Korean summit set for Sept. 18, two sides to open joint liaison office in North
TOKYO — South Korean President Moon Jae-in will visit Pyongyang to meet his North Korean counterpart Kim Jong Un on Sept. 18, while the two countries have also agreed to set up a joint liaison office in the North before that date, a top South Korean official said Thursday.
The summit, which will last until Sept. 20, had been planned since last month, but the exact date was set after a team of South Korean envoys traveled to Pyongyang to meet Kim and deliver a letter from Moon on Wednesday.
It will be the third meeting between the two leaders this year, as Moon makes a major effort to improve relations with the North in the hope this will convince Kim scale back or abandon his nuclear arsenal.
It comes despite an impasse in talks between the United States and North Korea, with a planned visit by Secretary of State Mike Pompeo canceled last month.
The summit will discuss the implementation of a joint declaration reached by Moon and Kim when they met in the border village of Panmunjom in April, Director of National Security Chung Eui-yong, who led the team of envoys, said in a statement.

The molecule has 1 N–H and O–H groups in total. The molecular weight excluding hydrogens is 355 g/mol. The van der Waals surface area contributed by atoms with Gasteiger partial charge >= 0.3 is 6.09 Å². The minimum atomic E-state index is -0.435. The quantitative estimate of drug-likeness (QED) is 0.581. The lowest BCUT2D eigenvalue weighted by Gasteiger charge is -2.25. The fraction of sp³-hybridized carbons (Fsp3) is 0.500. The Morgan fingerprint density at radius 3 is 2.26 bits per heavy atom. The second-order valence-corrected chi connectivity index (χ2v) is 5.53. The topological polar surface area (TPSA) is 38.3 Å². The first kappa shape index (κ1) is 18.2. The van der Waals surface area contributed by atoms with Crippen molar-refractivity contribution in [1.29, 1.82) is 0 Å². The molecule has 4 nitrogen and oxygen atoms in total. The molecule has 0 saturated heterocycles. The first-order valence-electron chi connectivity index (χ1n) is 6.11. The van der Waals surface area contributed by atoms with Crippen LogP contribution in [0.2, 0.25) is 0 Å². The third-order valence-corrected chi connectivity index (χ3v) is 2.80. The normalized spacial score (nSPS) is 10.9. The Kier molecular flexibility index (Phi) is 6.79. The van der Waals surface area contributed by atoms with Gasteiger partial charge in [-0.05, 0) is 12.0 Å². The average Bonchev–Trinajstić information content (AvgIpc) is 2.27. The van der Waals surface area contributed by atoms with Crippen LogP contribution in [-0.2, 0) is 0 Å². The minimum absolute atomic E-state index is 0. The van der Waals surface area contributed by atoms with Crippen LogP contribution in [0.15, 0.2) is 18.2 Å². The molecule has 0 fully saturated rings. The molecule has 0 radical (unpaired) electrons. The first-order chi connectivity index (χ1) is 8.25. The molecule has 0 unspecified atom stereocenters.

"The discussions at the summit will also be centered around issues on the permanent settlement of peace and common prosperity on the Korean Peninsula as well as, particularly, practical measures to realize denuclearization on the Peninsula," he said.
"Second, Chairman Kim Jong Un reconfirmed his determination to completely denuclearize the Korean Peninsula and expressed his willingness for close cooperation not only with the South but also with the United States in that regard," Chung said.
North and South Korea had agreed to set up the joint liaison office when Moon met Kim in April.
The office will be established in the city of Kaesong in North Korea with resident representatives from both sides, "to facilitate close consultation between the authorities as well as smooth exchanges and cooperation between the people," according to the declaration issued at the end of that April summit.
Kaesong is also the site of an industrial complex jointly developed by both Koreas but largely financed by the South. It was launched in 2004 during a previous bid to improve relations with the North, and enabled South Korean companies to manufacture products using cheaper North Korean labor. But Seoul suspended operations there in 2016 following the launch of a long-range rocket and Pyongyang's fourth nuclear test.
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The Washington Post's Min Joo Kim contributed from Seoul.
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